Stardust: An Exploration of Black Futures

By Sinegugu Gasa, Cleveland Foundation Community Narrative & Engagement Fellow

At the corner of East 66th Street and Euclid Avenue, new artwork has been installed on the construction fence at the site of the future Cleveland Foundation headquarters in MidTown. Titled Stardust: An Exploration of Black Futures, the public art installation is a collection of photography by Mikael Owunna and poetry by Andrea Doe that has been curated by local artist and activist Amanda King of Shooting Without Bullets. Amanda has been working with the Cleveland Foundation to build community programming, performances and engagement around the move to the new headquarters. Stardust is the first installation of a five-series activation. In this blog, we interview Amanda King about the details of Stardust and the collaborations involved in bringing it to life.

What were some of the origin ideas and influences behind Stardust?

Amanda King (AK): The idea was to build an art installation that the public could engage with while construction for the new headquarters is still ongoing. I sought to curate an artwork that envisioned the future and honored the cultural heritage of Hough, a predominantly Black neighborhood as well as the new home of the Cleveland Foundation. Stardust also speaks to the larger issue of dismantling the racism that is pervasive in Cleveland and providing an offering and reimagining of what the future could look like.

Can you tell us more about Stardust and its meaning?

AK: Stardust is a multi-panel, semi-permanent public art installation, located on the grounds of Dunham Tavern Museum. It consists of color photography by Mikael Owunna and literary art by Andrea Doe. Stardust explores the themes of Black futures through notions and representations of Afro-diaspora transfigurations. The word “transfiguration” means the transformation of one’s form into a more beautiful state; Stardust is rooted in artist activism and demarcates space for Black futures beyond the dimensions they currently occupy. As we move toward racial equity and inclusion, we want to make sure that Black people — their voices and neighborhoods — are preserved in the process.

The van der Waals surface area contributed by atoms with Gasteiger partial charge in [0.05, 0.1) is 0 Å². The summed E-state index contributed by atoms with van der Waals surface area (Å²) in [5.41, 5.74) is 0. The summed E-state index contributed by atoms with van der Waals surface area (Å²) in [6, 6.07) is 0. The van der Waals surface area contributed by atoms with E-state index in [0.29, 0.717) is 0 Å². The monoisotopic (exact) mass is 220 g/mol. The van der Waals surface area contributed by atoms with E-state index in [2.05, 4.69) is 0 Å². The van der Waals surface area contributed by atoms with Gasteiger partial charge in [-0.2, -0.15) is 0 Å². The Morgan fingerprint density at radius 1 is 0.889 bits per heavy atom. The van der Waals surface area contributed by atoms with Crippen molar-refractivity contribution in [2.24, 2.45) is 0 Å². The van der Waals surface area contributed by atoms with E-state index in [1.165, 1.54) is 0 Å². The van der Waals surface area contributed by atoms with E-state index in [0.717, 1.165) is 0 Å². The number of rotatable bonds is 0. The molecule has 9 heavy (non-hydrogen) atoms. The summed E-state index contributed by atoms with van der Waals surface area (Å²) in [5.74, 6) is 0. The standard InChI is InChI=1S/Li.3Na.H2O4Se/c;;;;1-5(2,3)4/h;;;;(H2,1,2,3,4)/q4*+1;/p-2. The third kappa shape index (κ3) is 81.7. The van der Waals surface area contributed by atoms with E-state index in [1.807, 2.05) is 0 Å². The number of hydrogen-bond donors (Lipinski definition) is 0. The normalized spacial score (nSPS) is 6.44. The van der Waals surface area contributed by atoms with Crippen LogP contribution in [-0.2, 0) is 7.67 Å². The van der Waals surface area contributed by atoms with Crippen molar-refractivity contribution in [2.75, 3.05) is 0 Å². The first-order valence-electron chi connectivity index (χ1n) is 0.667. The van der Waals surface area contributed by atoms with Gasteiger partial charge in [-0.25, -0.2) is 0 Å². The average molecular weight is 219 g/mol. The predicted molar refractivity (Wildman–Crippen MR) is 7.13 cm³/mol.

Who are the other artists involved in creating Stardust?

AK: Mikael Owunna is a queer Nigerian American multimedia artist and engineer who explores the intersection of visual media and engineering optics, Blackness and African cosmologies. His work seeks to elucidate an imaginary vision of possibility that pushes people beyond all boundaries. His work has been exhibited across the world and collected by the National Museum of Art, the Equal Justice Initiative, Duke University, and the National Taiwan Museum. The Stardust image is a photograph — Mikael began by hand painting the model’s body with fluorescent paint. Mikael used his engineering skills to build his own flash that only transmits ultraviolet light. In total darkness, he then clicked down on the shutter and for a fraction of a second, the model’s body is illuminated in the cosmic patterns displayed in the image. Mikael was inspired to create this image after he was inundated with images of Black death due to police violence. Mikael decided to use his own skills to transfigure these sights of Black death at the hands of state violence to transfigure Black bodies into cosmic vessels of eternal life. Mikael’s work is also grounded in specific West African stories that state that Blackness is the source of all light.

Andrea Doe is a writer based in Cleveland. Her main practice is poetry. Andrea uses poetry as a verbal representation of visual art. Her words are very complimentary to the artwork of Stardust. Andrea is a frequent performer at The People’s Poetry Slam and is a writing fellow with Twelve Literary Arts. Andrea has also self-published two books. Andrea’s poetry helps us understand that there is another future to Blackness — that there is another way to understand Blackness outside sights of pain and violence.

Watch a reading of Andrea Doe’s poetry here.

We would also like include a special mention to designExplorr. This organization teaches graphic design to Black and brown youth and is led by Jacinda Walker. designExplorr was responsible for the design of Stardust. This truly was a participatory community project, and I am grateful to be a part of it.


Learn more about Mikael Owunna’s work here, explore Andrea Doe’s work here, and find information about Amanda King’s work here. Stardust will be on display through summer 2022– click here for directions to visit the installation and stay tuned as we share more about the art activations planned around the Cleveland Foundation’s new headquarters. 

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